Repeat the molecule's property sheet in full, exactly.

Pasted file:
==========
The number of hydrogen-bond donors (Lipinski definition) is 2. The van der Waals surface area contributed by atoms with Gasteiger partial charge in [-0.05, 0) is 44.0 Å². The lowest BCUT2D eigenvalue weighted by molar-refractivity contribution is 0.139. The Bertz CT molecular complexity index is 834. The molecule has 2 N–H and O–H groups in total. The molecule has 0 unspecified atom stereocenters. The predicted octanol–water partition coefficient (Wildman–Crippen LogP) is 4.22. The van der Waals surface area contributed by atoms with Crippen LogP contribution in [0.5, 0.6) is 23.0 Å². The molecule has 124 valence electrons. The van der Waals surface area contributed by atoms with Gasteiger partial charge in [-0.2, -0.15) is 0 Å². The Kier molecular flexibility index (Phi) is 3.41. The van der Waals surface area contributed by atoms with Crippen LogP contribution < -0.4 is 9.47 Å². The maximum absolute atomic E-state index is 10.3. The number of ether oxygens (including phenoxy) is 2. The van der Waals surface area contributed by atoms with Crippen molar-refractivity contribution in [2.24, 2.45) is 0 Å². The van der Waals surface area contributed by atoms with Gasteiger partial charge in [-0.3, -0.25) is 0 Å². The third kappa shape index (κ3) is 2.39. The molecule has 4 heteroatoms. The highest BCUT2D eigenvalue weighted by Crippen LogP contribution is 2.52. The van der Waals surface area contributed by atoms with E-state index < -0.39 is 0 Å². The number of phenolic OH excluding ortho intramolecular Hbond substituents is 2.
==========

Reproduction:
The number of hydrogen-bond donors (Lipinski definition) is 2. The van der Waals surface area contributed by atoms with Gasteiger partial charge in [-0.05, 0) is 44.0 Å². The lowest BCUT2D eigenvalue weighted by molar-refractivity contribution is 0.139. The Bertz CT molecular complexity index is 834. The molecule has 2 N–H and O–H groups in total. The molecule has 0 unspecified atom stereocenters. The predicted octanol–water partition coefficient (Wildman–Crippen LogP) is 4.22. The van der Waals surface area contributed by atoms with Crippen LogP contribution in [0.5, 0.6) is 23.0 Å². The molecule has 124 valence electrons. The van der Waals surface area contributed by atoms with Gasteiger partial charge in [-0.2, -0.15) is 0 Å². The Kier molecular flexibility index (Phi) is 3.41. The van der Waals surface area contributed by atoms with Crippen LogP contribution < -0.4 is 9.47 Å². The maximum absolute atomic E-state index is 10.3. The number of ether oxygens (including phenoxy) is 2. The van der Waals surface area contributed by atoms with Crippen molar-refractivity contribution in [2.24, 2.45) is 0 Å². The van der Waals surface area contributed by atoms with Gasteiger partial charge in [-0.3, -0.25) is 0 Å². The third kappa shape index (κ3) is 2.39. The molecule has 4 heteroatoms. The highest BCUT2D eigenvalue weighted by Crippen LogP contribution is 2.52. The van der Waals surface area contributed by atoms with E-state index < -0.39 is 0 Å². The number of phenolic OH excluding ortho intramolecular Hbond substituents is 2.